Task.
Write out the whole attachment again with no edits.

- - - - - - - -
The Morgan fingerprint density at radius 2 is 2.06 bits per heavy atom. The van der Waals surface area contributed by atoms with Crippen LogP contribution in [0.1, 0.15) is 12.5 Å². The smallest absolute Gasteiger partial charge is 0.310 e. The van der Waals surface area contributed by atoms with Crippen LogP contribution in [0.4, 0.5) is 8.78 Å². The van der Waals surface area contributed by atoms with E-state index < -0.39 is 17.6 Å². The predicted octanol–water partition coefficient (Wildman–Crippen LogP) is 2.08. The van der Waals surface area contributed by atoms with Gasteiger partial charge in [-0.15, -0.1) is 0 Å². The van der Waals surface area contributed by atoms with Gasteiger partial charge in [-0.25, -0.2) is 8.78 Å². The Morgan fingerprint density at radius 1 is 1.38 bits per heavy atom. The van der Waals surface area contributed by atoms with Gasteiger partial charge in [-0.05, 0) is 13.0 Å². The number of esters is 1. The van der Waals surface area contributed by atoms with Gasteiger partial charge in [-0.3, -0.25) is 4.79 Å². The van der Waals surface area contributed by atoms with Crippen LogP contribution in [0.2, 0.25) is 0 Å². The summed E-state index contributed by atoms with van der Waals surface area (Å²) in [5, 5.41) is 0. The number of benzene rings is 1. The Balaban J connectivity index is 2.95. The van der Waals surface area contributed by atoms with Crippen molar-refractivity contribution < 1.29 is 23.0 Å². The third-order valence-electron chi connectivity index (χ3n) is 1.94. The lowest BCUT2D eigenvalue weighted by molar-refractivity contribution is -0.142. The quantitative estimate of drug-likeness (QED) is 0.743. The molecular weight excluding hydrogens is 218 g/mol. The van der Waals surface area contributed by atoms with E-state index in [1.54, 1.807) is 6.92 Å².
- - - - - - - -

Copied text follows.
The Morgan fingerprint density at radius 2 is 2.06 bits per heavy atom. The van der Waals surface area contributed by atoms with Crippen LogP contribution in [0.1, 0.15) is 12.5 Å². The smallest absolute Gasteiger partial charge is 0.310 e. The van der Waals surface area contributed by atoms with Crippen LogP contribution in [0.4, 0.5) is 8.78 Å². The van der Waals surface area contributed by atoms with E-state index < -0.39 is 17.6 Å². The predicted octanol–water partition coefficient (Wildman–Crippen LogP) is 2.08. The van der Waals surface area contributed by atoms with Gasteiger partial charge in [-0.15, -0.1) is 0 Å². The van der Waals surface area contributed by atoms with Gasteiger partial charge in [-0.25, -0.2) is 8.78 Å². The Morgan fingerprint density at radius 1 is 1.38 bits per heavy atom. The van der Waals surface area contributed by atoms with Gasteiger partial charge in [-0.05, 0) is 13.0 Å². The number of esters is 1. The van der Waals surface area contributed by atoms with Gasteiger partial charge in [-0.3, -0.25) is 4.79 Å². The van der Waals surface area contributed by atoms with Crippen LogP contribution in [0.2, 0.25) is 0 Å². The summed E-state index contributed by atoms with van der Waals surface area (Å²) in [5, 5.41) is 0. The number of benzene rings is 1. The Balaban J connectivity index is 2.95. The van der Waals surface area contributed by atoms with Crippen molar-refractivity contribution < 1.29 is 23.0 Å². The third-order valence-electron chi connectivity index (χ3n) is 1.94. The lowest BCUT2D eigenvalue weighted by molar-refractivity contribution is -0.142. The quantitative estimate of drug-likeness (QED) is 0.743. The molecular weight excluding hydrogens is 218 g/mol. The van der Waals surface area contributed by atoms with E-state index in [1.54, 1.807) is 6.92 Å².